Rides from Readers: Carefully chosen options turned this LeMans into a clandestine GTO

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Shawn Baird

Hagerty readers and Hagerty Drivers Club members share their cherished collector and enthusiast vehicles with us via our contact email, tips@hagerty.com. We’re showcasing some of our favorite stories among these submissions. To have your car featured, send complete photography and your story of ownership to the above email address.

Shawn Baird has been a Pontiac fan ever since his brother’s friend visited his family’s home in a 1970 GTO. “As the blue Pontiac GTO pulled up with a rumble, my heart started to race,” baird writes. “It was love at first sight!” He was only 14 at the time, but the menacing look of the dual headlights and Ram Air scoops made Baird a convert, and he has been hooked on muscle cars ever since.

As the youngest of seven in his family, Baird was surrounded by many classic cars, including his brother’s ’65 Impala, his sister’s ’69 Charger, and his mother’s 428-powered ’67 Catalina. Baird’s own cars included some memorable muscle as well, including a pair of Plymouth Roadrunners and a Dodge Demon powered by a 340 and a four-speed. Still, those cars didn’t quite scratch the itch. “In my mid-20s I restored a ’67 Malibu with a 283, but nothing matched that Ram Air GTO!” Baird’s first Pontiac, a 1968 Firebird 400, was purchased with the proceeds from selling that Malibu, but he wasn’t done. He’s owned several Pontiacs since, including some rarities, but this 1972 LeMans holds a special place in his heart.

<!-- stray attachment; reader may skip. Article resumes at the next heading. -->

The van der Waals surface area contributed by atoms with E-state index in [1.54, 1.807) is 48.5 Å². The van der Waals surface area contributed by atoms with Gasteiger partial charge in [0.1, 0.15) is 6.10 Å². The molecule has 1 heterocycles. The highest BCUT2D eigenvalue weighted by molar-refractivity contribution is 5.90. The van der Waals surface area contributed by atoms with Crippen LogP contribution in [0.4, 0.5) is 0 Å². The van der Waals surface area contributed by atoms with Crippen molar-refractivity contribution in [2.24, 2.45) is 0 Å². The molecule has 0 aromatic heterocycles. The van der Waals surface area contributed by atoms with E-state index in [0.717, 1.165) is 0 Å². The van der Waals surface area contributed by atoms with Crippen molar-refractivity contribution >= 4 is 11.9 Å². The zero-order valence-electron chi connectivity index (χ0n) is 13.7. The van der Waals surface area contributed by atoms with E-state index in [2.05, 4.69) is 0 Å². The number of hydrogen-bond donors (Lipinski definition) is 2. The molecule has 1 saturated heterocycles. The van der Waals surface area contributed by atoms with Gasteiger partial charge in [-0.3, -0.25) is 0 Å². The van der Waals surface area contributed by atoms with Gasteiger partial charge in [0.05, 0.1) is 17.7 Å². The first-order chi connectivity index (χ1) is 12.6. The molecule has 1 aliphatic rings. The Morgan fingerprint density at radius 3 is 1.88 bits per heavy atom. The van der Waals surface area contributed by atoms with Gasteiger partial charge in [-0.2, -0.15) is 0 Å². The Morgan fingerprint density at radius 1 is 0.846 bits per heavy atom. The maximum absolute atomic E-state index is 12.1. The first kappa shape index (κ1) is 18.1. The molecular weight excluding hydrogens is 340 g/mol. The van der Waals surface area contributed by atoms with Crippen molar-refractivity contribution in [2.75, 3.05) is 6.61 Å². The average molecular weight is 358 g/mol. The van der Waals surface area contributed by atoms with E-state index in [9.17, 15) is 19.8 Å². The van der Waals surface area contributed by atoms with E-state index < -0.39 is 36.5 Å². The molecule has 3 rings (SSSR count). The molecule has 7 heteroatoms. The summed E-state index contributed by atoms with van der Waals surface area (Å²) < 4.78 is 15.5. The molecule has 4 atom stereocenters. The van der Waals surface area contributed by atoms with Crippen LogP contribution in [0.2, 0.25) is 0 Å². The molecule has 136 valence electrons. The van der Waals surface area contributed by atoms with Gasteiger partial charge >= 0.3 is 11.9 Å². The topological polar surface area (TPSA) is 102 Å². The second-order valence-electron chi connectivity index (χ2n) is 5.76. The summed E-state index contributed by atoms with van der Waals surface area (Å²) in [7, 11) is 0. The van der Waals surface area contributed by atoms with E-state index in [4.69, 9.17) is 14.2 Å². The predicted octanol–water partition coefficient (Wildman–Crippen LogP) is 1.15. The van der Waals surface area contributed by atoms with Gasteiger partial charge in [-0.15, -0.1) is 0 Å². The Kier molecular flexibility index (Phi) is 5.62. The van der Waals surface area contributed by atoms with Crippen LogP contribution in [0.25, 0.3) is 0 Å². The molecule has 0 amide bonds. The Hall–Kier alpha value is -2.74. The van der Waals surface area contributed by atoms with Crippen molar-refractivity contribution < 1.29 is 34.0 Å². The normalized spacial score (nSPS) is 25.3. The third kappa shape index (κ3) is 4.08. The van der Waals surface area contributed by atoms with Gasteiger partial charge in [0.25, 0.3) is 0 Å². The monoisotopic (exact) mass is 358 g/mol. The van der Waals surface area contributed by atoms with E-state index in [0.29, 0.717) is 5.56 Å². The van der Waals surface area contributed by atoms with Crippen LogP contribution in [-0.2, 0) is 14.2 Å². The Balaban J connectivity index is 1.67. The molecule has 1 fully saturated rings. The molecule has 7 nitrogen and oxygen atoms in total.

Shawn Baird

When Baird first came across this car—a 42,000-mile survivor with the Endura bumper option that included the same hood and fenders used on the GTO—his first impression was that someone had swapped in a GTO drivetrain into a run-of-the-mill LeMans. There was a four-barrel 400 V-8 under the hood, along with a Turbo 400 transmission. After sending the VIN to Pontiac Historic Services, Baird learned that this LeMans wasn’t a Sport or a GT, and certainly not a GTO, yet it had been optioned with the performance V-8 from the factory. But that wasn’t all. The car was also equipped with a Positraction rear differential and dual exhaust. It even had the same handling package used on the GTO that included springs and shocks. It was a GTO in virtually everything but badging.

Despite knowing that the car’s list of options made it a bit of a rarity in the world of Pontiacs, Baird had to part ways with the car. When the new owner asked his thoughts on turning it into a GTO clone and painting it a bit flashier color, Baird suggested that it was more interesting, and likely more valuable, if it remained in its original Wilderness Green metallic hue.

His advice was heeded and the results speak for themselves. The car won awards at numerous shows, and the current and former owners remained in touch during the 12 years that have passed since Baird sold the car. This winter, Baird was given the first chance to buy back the car and he jumped at the opportunity.

“I once again own another rare piece of Pontiac history!” Baird says. This understated coupe, optioned just right to keep its performance a tight-lipped secret, makes it a fantastic sleeper and a great example of the muscle car era’s vibrant history.

 

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